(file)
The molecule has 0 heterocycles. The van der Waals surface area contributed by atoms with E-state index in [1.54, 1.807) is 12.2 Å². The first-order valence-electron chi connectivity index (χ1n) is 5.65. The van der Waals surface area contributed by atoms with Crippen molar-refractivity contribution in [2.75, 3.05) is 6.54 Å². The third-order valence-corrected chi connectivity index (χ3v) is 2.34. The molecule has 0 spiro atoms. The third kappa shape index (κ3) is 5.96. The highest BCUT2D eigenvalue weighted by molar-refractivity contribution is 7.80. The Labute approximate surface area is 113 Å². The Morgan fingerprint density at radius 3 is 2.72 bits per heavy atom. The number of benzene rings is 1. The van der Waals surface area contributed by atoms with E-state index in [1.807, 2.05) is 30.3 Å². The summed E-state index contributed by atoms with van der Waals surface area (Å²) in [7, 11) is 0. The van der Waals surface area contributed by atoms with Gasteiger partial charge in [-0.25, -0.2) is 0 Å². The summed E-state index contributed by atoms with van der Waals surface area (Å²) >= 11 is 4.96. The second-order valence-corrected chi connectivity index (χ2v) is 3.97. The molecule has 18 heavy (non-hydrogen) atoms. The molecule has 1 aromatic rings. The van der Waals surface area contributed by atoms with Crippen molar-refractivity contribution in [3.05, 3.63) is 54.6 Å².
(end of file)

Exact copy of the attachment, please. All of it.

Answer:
The molecule has 0 heterocycles. The van der Waals surface area contributed by atoms with E-state index in [1.54, 1.807) is 12.2 Å². The first-order valence-electron chi connectivity index (χ1n) is 5.65. The van der Waals surface area contributed by atoms with Crippen molar-refractivity contribution in [2.75, 3.05) is 6.54 Å². The third-order valence-corrected chi connectivity index (χ3v) is 2.34. The molecule has 0 spiro atoms. The third kappa shape index (κ3) is 5.96. The highest BCUT2D eigenvalue weighted by molar-refractivity contribution is 7.80. The Labute approximate surface area is 113 Å². The Morgan fingerprint density at radius 3 is 2.72 bits per heavy atom. The number of benzene rings is 1. The van der Waals surface area contributed by atoms with E-state index in [1.807, 2.05) is 30.3 Å². The summed E-state index contributed by atoms with van der Waals surface area (Å²) in [7, 11) is 0. The van der Waals surface area contributed by atoms with Gasteiger partial charge in [-0.25, -0.2) is 0 Å². The summed E-state index contributed by atoms with van der Waals surface area (Å²) >= 11 is 4.96. The second-order valence-corrected chi connectivity index (χ2v) is 3.97. The molecule has 18 heavy (non-hydrogen) atoms. The molecule has 1 aromatic rings. The van der Waals surface area contributed by atoms with Crippen molar-refractivity contribution in [3.05, 3.63) is 54.6 Å².